Sheesh! When I started writing novels, it was because I just kept reading books and thinking "I could do that!" After all, I was already a writer; my overwrought Christmas newsletters no doubt kept recipients on the edge of their seats each December (make that February, as I was always late with them). And my grocery lists, well, let's just say I compose a mean grocery list.
In truth, I have long been a little too fascinated with the stories of peoples' lives -- be they the sordid tales of famous people, the unfathomable actions of "what-the-hell-were-they-thinking" criminals, or the simple stories of average peoples' lives (I am so addicted to reading obituaries), I guess I'd stockpiled enough information that I was ready to make up my own characters with their own issues. Throw in a slight obsession with what motivates people, and I guess I needed to become a novelist, or a psychologist.
However, I hadn't bargained for the whole other side of writing a book, which is promoting the thing. This aspect of publishing has eclipsed the mere writing of a book over the past few years, with the growth of the internet and the vast and boundless world of social networking. Sadly, in many ways, promotion efforts by necessity dwarf writing duties. I suspect most writers would far prefer to just get to work on another book, rather than jumping through the many, many hoops of fire in order to sell the previous one. By the time I've finished writing a book, I'm sort of finished with it: I lose perspective on the story and couldn't begin to tell you if it's good, bad or indifferent. Plus I then promptly forget the names of my characters and much of the storyline. I've loved them and left them behind.
But like it or not, promotion happens. And one of the aspects of promotion with which I have a love/hate relationship is public speaking. I hate it because invariably I become slightly terrified. I suppose this is natural -- think Jan Brady having to imagine her audience at a debate in their underwear so she didn't freeze in fear. I worry that I won't say the right things, entertain my audience, and provide them with their money's worth (not that anyone is actually paying for the performance!) all while sporting a fat piece of parsley on my teeth the entire time. I guess it's not fear of public speaking so much as fear of making a fool of yourself in public. And then having it end up on Youtube.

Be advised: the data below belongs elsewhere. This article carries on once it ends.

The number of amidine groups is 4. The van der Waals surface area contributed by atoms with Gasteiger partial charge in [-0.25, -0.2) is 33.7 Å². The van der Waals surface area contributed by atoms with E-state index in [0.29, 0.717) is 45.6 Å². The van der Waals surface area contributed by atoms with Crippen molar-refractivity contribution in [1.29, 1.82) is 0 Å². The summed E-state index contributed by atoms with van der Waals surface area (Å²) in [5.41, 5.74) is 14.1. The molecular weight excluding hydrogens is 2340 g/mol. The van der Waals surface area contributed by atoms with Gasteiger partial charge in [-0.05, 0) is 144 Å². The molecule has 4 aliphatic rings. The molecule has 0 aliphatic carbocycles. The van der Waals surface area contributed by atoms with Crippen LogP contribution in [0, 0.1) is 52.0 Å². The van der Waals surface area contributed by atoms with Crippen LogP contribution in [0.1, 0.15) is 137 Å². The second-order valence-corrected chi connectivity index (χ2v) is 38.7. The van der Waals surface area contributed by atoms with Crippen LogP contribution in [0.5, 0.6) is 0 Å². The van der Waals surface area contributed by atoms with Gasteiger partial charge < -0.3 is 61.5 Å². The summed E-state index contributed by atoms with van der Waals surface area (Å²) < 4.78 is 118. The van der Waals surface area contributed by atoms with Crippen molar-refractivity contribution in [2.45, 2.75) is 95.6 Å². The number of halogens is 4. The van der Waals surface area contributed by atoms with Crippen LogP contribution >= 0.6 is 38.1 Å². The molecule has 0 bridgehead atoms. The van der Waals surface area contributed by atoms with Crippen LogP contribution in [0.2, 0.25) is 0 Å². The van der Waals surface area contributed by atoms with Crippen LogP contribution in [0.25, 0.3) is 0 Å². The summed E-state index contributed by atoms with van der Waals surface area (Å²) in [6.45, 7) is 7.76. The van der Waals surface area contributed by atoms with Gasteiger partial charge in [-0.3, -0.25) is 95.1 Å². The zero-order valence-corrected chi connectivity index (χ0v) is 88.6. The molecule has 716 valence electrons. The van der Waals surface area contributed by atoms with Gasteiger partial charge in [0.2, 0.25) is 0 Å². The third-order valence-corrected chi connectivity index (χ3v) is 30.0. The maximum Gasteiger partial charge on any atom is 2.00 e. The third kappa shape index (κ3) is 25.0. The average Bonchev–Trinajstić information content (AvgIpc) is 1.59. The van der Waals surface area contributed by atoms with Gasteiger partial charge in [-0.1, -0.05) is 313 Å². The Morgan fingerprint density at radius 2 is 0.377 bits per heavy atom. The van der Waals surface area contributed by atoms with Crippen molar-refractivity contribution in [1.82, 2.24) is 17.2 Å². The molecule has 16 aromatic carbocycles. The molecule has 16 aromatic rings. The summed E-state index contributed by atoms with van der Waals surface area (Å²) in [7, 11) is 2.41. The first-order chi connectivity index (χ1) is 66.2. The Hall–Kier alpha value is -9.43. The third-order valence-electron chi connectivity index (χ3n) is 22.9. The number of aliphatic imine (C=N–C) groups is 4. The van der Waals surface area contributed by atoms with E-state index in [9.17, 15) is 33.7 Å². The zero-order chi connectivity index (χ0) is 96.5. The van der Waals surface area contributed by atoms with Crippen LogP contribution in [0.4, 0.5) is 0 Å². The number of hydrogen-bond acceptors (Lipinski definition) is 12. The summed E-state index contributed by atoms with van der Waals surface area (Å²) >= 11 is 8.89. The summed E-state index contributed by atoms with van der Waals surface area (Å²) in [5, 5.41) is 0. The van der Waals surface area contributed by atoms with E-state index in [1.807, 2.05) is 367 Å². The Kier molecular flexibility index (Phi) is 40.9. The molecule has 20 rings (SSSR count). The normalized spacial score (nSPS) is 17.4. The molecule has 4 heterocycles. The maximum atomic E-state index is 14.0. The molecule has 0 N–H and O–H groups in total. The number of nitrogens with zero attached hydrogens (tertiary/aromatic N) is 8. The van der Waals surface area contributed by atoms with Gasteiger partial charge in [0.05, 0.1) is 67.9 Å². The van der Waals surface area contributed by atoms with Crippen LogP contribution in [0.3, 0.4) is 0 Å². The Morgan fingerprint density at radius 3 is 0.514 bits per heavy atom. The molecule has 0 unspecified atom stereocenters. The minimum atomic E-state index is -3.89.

But the reality is, I end up loving speaking to groups. Whether they're book clubs, or at conferences, or civic organizations, book festivals, writing workshops. I am comfortable with my subject matter, which I suppose would mean the contents of my vivid imagination. I could go on for hours about the weird stuff I can fantasize about if given the chance. And if I can fantasize about it, I can write about it. And I've been around long enough to know about the vagaries of the publishing industry.
I think that's the thing: by the time a writer ends up in the position of having to speak publicly, usually said writer has been through the wringer, has suffered the slings and arrows of defeat in this business, and has experienced the great good fortune and joy of being published, which in itself is almost akin to winning the lottery. I enjoy sharing my experiences with the many people who might harbor a secret desire to write and publish a book some day. And I'm thrilled to find people who have enjoyed my writing enough to put on an outfit, hop in the car, and make it to that venue where I'm speaking. It doesn't get more awesome than that. Well, maybe even more awesome when I can elicit laughter. There is something magical about being able to entertain your audience enough that you've made them forget bad things even for a second, long enough to laugh. It's a great feeling.
Ultimately I view public speaking as a real privilege, something that came about as a result of many years of toil to get to where I am professionally, to hone my craft, to learn the business, and to do any and everything required of the world to get me to where I am as a published author. It wasn't easy, but it was so worth it, every step of the way, every mistake, every misfortune that might have befallen me even, because it seasoned me enough to be able to share my experiences and my world with others.
And if I've been able to help even one writer on the path, to pay it forward by easing their way, it's all the more sweet an accomplishment.
Sleeping with Ward Cleaver
Slim to None
Anywhere But Here
Winging It: A Memoir of Caring for a Vengeful Parrot Who's Determined to Kill Me
Accidentally on Purpose (written as Erin Delany)
Compromising Positions (written as Erin Delany)
I'm Not the Biggest Bitch in this Relationship (I'm a contributor)
And these shorts:
Idol Worship: A Lost Week with the Weirdos and Wannabes at American Idol Auditions
The Gall of It All: And None of the Three F's Rhymes with Duck
Naked Man On Main Street
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